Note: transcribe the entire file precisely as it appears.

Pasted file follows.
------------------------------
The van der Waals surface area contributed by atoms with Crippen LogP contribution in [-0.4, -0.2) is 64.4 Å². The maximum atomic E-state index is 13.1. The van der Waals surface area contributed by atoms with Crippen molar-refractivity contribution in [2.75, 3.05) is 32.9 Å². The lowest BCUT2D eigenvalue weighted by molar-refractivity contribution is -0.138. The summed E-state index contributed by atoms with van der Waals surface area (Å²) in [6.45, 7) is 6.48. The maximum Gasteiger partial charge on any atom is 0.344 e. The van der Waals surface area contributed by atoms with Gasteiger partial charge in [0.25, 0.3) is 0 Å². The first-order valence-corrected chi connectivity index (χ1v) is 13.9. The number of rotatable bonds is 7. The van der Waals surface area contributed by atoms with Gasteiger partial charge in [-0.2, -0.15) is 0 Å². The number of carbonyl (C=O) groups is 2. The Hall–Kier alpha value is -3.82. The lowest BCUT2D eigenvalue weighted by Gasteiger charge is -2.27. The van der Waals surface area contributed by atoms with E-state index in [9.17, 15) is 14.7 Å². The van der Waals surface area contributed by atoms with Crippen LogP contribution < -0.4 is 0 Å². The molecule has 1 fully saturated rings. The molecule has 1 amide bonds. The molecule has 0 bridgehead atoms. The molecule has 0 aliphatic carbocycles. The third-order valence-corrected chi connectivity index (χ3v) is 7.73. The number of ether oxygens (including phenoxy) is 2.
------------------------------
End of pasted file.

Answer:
The van der Waals surface area contributed by atoms with Crippen LogP contribution in [-0.4, -0.2) is 64.4 Å². The maximum atomic E-state index is 13.1. The van der Waals surface area contributed by atoms with Crippen molar-refractivity contribution in [2.75, 3.05) is 32.9 Å². The lowest BCUT2D eigenvalue weighted by molar-refractivity contribution is -0.138. The summed E-state index contributed by atoms with van der Waals surface area (Å²) in [6.45, 7) is 6.48. The maximum Gasteiger partial charge on any atom is 0.344 e. The van der Waals surface area contributed by atoms with Gasteiger partial charge in [0.25, 0.3) is 0 Å². The first-order valence-corrected chi connectivity index (χ1v) is 13.9. The number of rotatable bonds is 7. The van der Waals surface area contributed by atoms with Gasteiger partial charge in [-0.2, -0.15) is 0 Å². The number of carbonyl (C=O) groups is 2. The Hall–Kier alpha value is -3.82. The lowest BCUT2D eigenvalue weighted by Gasteiger charge is -2.27. The van der Waals surface area contributed by atoms with E-state index in [9.17, 15) is 14.7 Å². The van der Waals surface area contributed by atoms with Crippen LogP contribution < -0.4 is 0 Å². The molecule has 1 fully saturated rings. The molecule has 1 amide bonds. The molecule has 0 bridgehead atoms. The molecule has 0 aliphatic carbocycles. The third-order valence-corrected chi connectivity index (χ3v) is 7.73. The number of ether oxygens (including phenoxy) is 2.